New Tricks For An Old … Grasshopper

This week the U.S. Olympic Swimming Trials are taking place in Omaha, Neb. Since I recently began swimming again after decades away from the pool, I’ve been watching with extreme interest.

Every four years, it seems like the technology for broadcasting the Olympics—and even the Olympic Trials—gets better and better, and the programming folks do a better and better job of packaging it. There are some amazing slow-motion shots of water splashing around the swimmers as they cut through it, and excellent underwater videos that allow the viewer to dissect all manner of stroke mechanics. Throw in a DVR that allows me to replay short clips over and over again, and I’m in kinesiology heaven.

For me, it’s a chance to see how to swim “right,” and maybe how to figure out to fix my own flawed mechanics.

Some time very early in my swimming career, I developed an odd way of kicking while swimming freestyle: instead of the usual up-and-down flutter kick, my legs crossed over each other in kind of a twisting, propeller kick. (OK, “propeller” only works as a metaphor if you can conceive of a propeller that reverses direction every 180 degrees.) I suppose what I do is kind of a modified “two-beat” kick, rather than the more standard “six-beat” kick.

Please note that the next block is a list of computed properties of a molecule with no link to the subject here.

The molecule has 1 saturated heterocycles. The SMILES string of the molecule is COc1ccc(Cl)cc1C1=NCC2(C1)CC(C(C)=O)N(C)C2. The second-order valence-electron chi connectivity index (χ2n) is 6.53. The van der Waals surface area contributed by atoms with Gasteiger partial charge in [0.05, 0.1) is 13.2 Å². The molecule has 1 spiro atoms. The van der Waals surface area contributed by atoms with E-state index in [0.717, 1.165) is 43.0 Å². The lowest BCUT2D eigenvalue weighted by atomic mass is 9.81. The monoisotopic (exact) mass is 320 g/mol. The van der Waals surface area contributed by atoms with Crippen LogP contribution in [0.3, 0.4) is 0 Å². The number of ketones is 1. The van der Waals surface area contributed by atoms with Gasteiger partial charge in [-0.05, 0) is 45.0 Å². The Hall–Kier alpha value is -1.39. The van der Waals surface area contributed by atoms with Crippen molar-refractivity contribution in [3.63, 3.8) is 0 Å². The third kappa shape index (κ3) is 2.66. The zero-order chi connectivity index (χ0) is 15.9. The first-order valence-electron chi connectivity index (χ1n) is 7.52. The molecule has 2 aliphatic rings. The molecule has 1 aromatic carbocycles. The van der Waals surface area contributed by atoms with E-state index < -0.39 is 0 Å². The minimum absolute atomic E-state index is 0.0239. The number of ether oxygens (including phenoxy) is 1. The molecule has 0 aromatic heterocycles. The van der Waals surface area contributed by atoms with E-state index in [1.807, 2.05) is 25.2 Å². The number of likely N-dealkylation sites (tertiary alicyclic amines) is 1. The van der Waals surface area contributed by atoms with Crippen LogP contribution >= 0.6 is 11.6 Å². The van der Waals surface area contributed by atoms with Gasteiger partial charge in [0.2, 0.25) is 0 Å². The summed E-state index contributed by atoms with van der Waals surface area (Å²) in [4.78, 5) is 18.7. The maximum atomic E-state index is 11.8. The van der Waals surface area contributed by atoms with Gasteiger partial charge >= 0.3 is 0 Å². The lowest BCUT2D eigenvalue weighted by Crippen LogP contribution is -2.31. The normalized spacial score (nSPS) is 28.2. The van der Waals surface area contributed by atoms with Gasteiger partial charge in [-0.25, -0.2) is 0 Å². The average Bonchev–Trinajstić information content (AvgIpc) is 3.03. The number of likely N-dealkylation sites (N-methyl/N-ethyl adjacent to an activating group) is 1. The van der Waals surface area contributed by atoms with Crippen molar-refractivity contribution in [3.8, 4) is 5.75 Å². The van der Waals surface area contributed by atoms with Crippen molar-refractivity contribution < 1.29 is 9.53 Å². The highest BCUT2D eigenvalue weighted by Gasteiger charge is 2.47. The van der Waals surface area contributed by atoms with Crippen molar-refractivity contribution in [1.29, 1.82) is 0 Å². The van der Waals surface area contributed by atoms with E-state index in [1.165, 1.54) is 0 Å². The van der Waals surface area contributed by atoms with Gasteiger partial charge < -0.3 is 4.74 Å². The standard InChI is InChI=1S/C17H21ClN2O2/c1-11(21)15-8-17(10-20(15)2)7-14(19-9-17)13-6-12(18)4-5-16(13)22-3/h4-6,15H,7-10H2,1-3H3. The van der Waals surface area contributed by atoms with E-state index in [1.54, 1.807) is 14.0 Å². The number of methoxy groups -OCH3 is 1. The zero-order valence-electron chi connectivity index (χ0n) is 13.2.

This page explains the differences between a two-beat kick and a six-beat kick.

And for a real-life example of the difference, check out this video of Australian record-holder Jessica Ashwood in a recent 800-meter freestyle event. She uses a two-beat kick for most of the lap, but when she gets to within 10-15 feet of the wall, you suddenly see the splash at her feet as she switches to a six-beat kick (I suggest fast-forwarding to about 8:15 in the video [not the race time] for a good view.)

The two-beat examples above don’t show my two-beat “crossover” style. In my case, I guess the crossover works to kind of stabilize the rest of my body as my arms pull through their motions. It’s certainly not something I ever consciously tried to do. The more I think about it, now, the more I think that it might just have developed out of laziness—by simply not focusing enough on kicking properly.

I’m sure some coaches along the way tried to wean me from the habit, but by the time I got to high school and college, it was pretty firmly ingrained in how I swam, probably too much so to try to change it.

I’m not sure it was even detrimental; after all, my legs were still kicking, but there was just more of a side-to-side, criss-cross motion than an up-and-down motion. And it’s possible that, late in my swimming career—when I’d switched from distance freestyle to sprint freestyle—I used a more standard flutter kick when I was going all-out in races. I can’t remember now if I even thought about it by then.

All I know is that now, when I allow myself to swim naturally, without thinking about it, the legs twist around each other in a criss-cross two-beat kick. With each stroke, the shin of one leg bangs against the calf of the other leg, then they switch positions with the next stroke.

I’ve been watching the Trials to see if anybody else in the distance events did something similar, and lo and behold, I thought I saw some of it in Leah Smith’s 400 freestyle. Maybe I’m not a freak after all. I love the underwater views.